3 stars out of 5All we care about is rock and roll, the next big swell, which party to go to. We just wanna let the sunshine in.’
The central lyric of ‘From Head to Sandy Toes’ neatly sums up The Loose Salute’s attitude to music and indeed life in general. Singer, songwriter and drummer Ian McCutcheon, best known for his work in Slowdive and Mojave 3, formed the band, aiming for their music to reflect their lifestyle surfing in Cornwall.
The Loose Salute make little attempt to disguise their influences, which are firmly grounded in ’60s beat-pop, from the first Beach Boys-esque chords of ‘Death Club’ to the pop of the Monkees from whom the band take their name. However, in spreading themselves so thinly over their influences the band’s sound is highly derivative.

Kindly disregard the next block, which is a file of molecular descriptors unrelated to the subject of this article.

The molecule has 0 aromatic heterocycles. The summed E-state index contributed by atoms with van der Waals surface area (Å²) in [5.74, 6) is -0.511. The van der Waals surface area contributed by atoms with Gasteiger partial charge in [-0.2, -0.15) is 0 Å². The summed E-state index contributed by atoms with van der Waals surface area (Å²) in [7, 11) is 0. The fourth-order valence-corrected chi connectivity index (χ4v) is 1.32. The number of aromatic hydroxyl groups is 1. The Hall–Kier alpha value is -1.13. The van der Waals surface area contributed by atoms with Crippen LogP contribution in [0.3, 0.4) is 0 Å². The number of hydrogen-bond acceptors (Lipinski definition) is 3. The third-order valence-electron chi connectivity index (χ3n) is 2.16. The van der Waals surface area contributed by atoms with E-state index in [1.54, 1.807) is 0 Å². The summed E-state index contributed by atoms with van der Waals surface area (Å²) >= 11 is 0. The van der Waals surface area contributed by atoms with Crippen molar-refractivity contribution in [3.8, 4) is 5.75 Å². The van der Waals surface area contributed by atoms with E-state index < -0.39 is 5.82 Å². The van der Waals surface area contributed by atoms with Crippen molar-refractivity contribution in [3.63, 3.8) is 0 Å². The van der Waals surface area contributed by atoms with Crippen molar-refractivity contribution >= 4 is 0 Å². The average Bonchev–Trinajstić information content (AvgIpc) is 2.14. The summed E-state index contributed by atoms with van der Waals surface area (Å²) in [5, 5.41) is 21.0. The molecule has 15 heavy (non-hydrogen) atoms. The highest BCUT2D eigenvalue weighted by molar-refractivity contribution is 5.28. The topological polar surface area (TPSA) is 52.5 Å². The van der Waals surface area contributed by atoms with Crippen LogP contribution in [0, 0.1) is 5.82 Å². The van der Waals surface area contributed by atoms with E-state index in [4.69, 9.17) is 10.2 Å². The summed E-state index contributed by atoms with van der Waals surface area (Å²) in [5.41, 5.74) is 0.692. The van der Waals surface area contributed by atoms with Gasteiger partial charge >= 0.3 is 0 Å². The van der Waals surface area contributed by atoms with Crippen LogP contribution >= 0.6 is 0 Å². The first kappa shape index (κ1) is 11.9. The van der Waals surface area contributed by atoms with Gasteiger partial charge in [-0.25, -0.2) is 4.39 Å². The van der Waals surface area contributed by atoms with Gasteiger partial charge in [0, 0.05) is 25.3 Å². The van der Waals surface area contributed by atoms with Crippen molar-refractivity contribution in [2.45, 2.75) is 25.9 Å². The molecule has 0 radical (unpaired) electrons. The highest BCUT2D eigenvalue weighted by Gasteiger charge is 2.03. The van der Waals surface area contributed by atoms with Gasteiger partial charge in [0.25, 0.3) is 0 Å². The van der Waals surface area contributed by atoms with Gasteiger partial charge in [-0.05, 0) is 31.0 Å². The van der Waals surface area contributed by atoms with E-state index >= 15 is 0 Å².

Whilst the lyrics are somewhat unimaginative, their delivery cannot be faulted. McCutcheon’s vocals are reminiscent of Elliott Smith and when Lisa Billson assumes vocal duties the effect is stunning as she shifts from melancholy languor to upbeat ecstasy. This is especially evident on the beautiful final ballad ‘Ship on the Ocean’.
The instrumentation on the album is greatly varied, but not so far as to seem like a gimmick and detract from the songs’ overall effect. Tracks are perfectly augmented by steel guitar, banjo, sax and the trumpet solo as ‘Photographs and Tickets’ reaches its climax is a particular highlight.
What’s wrong with an album that chooses not to push musical boundaries? This album shows that there’s great merit in taking a scenic trip over previously tread musical ground when it takes the listener on a picturesque journey to a sunset on a Cornwall beach.